In ABSOLUTION he’s only called John, and doesn’t necessarily seem to have the same back story as either one of those, but the credits call him “John Alexander,” and director Keoni Waxman refers to “the Alexander series” on the commentary track. So I like to think this really is the same Alexander we’ve seen before, and he’s just a dude who has gone through alot of shit in his life. In a way it sort of literalizes the feeling you get from most of Seagal’s filmography that he’s basically playing the same character, just with some of the details changed. And in these backstories there have always been blurry lines between ex-military, ex-CIA, ex black-ops, ex-assassin and life-long freelancer.
Alexander always has a goatee (like an evil twin, has been my going theory) and muses in narration about what a bad person he is and whether or not he can be a good person at some point later. Otherwise, there’s less continuity than even the MAD MAX series. He always lives in a different place, goes by a different name, is atoning for a different flashback, has different close people in his life. In FORCE OF EXECUTION he has an adult daughter and a protege who’s almost like a son to him, but they’re not mentioned in the other two movies. In this one he has memories of a wife who died in a hospital of cancer or whatever. This seems to be a defining trauma for him, though it didn’t come up in the other two movies.
One good thing about the Alexander movies that can’t be said of all Seagal DTV: they each introduce a supporting player with surprising presence who threatens to steal the movie. In FORCE OF EXECUTION it was Bren Foster, the young partner who handled alot of the fighting. In A GOOD MAN it was Victor Webster, who seems at first like an interesting antagonist but ends up on Seagal’s side. In this one it’s Josh Barnett as top henchman Colt. He’s a big guy, so it’s not surprising he’s from UFC, but he impressed me long before his one fight scene at the end. He’s dryly funny going through the motions of his job while clearly annoyed by the people he works for.
Barnett is also on a commentary track with director Waxman and producer Binh Dang. The weirdest piece of trivia we learn from him is that in real life he’s best friends with A GOOD MAN’s Victor Webster, and in one scene he’s wearing an ID badge with Webster’s photo on it. He’s clearly a smart and funny guy, so I hope to see him in more movies soon. Maybe Webster will bring him along for the next SCORPION KING.
Here was a part I liked in this one. Check out this painting hanging on his wall:
I have to admit I was disappointed to hear them on the commentary track praising the production designer for how fast she painted it. I had assumed this was something Seagal really had hanging in his home. Anyway, I hope some serious collector of Seagalogical artifacts gets a hold of it and it becomes his or her pride and joy. Some lucky sonofabitch probly has it hanging next to the Holy Grail of framed Steven Seagal movie props, the Storm family portrait from HARD TO KILL.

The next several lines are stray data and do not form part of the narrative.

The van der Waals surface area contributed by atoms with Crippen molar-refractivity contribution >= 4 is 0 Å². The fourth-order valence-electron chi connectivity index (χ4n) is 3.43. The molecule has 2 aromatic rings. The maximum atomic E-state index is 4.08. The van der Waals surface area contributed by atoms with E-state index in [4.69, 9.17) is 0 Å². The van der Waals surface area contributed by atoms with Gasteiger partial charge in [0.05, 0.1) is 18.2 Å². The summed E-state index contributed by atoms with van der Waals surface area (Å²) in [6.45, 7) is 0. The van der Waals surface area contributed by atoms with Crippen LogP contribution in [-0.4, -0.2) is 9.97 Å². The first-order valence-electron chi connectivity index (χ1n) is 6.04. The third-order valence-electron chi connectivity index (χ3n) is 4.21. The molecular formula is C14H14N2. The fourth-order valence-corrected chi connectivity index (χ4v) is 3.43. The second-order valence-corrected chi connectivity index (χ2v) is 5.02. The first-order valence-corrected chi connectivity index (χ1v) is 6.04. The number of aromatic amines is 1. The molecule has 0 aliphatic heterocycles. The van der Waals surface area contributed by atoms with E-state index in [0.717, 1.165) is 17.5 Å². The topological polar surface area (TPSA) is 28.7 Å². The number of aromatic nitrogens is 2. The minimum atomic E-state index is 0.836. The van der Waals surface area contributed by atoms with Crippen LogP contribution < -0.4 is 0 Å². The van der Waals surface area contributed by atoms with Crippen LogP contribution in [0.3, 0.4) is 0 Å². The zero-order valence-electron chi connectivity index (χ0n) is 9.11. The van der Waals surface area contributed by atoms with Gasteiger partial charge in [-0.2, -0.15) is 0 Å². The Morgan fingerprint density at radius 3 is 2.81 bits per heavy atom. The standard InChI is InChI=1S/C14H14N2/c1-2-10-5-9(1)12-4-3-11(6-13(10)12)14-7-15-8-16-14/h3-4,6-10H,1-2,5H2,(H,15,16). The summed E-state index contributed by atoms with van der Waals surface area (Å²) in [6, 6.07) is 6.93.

Like always, and especially these days, Seagal mumbles alot and seems to improvise most of his dialogue, and there are some nuggets there. In the philosophy department we have a little lecture about how “Real warriors, they don’t really say much. They just do what they gotta do.”
And he just has a funny, matter-of-fact way of talking about violence. At one point they seem to be defeated, and Chi has been abducted, and Nadia asks what they’re going to do. John responds, “We’re gonna follow them, we’re gonna get Chi back, and then we’re gonna probly have to do some bad things to some of the people there.” Which, of course, they do. When it’s time for him to leave and have a showdown with The Boss he explains the situation to his friends and then says, “I’ll be right back.” I know the dude from SCREAM says you’re not supposed to say that in a horror movie, but in an action movie it’s pretty badass.
Not surprisingly Seagal sticks to his two current action mainstays: sneaking around corners aiming guns, and swatting people around with his monstrous aikido hands. I’m a big fan of that second one. Maybe the most notable thing he does, though, is the ol’ not-reacting-to-a-fiery-explosion-right-behind-him move, which he really hasn’t done as many times as you’d expect for a man of his history in asskicking.
There’s also a great stunt where he blows up an apartment and a burning dude flies out the window and lands on a parked car.
But his action highlight is the climax, when he finally faces The Boss. In one sense it’s a universal action scenario: the bad guy runs out of bullets, so the good guy chooses to put his gun down and have a fist fight. But from that moment on it’s a Seagal specialty, because it’s a completely one-sided fight. Since Jones is a rugged looking guy and we’ve seen him in plenty of movie fights, including as a super villain, and also since he’s playing this sadist, it’s a good character moment to see him confidently put his dukes up and then just be immediately and totally dominated.
He doesn’t even get one punch in. Alexander literally picks him up and wipes the bar with him. He bashes his head through glasses, bumps it repeatedly against the counter, breaks him through tables and other furniture, damaging the stupid club he owns. Eventually Alexander says “Get up and fight, bitch!”
But The Boss says, “No. No more.” Not like he’s scared, but calmly, like he’s a man of reason, he wants to stop this madness and work something out. So Alexander kicks him through a glass barricade, over the balcony, onto a metal pole. I hope they weren’t triplets. Now that he’s impaled a torturer guy, Mr. John Alexander is absolved of his sins I guess?
If you’re not interested in the Seagalogical themes and weirdness, I can’t really recommend any of the Alexander series. If you are, but only enough to dip one toe in, I would go with FORCE OF EXECUTION, since it has Ving Rhames as the bad guy and Danny Trejo doing weird naturopathic medicine involving scorpion stings. In this period of Seagalogy, where he’s not playing the traditional riffs as cleanly as he once did, I feel like he could use more show-offy flourishes like that. Still, as you can see by my review, there is plenty here for academics to dig into. The mystery of Alexander continues.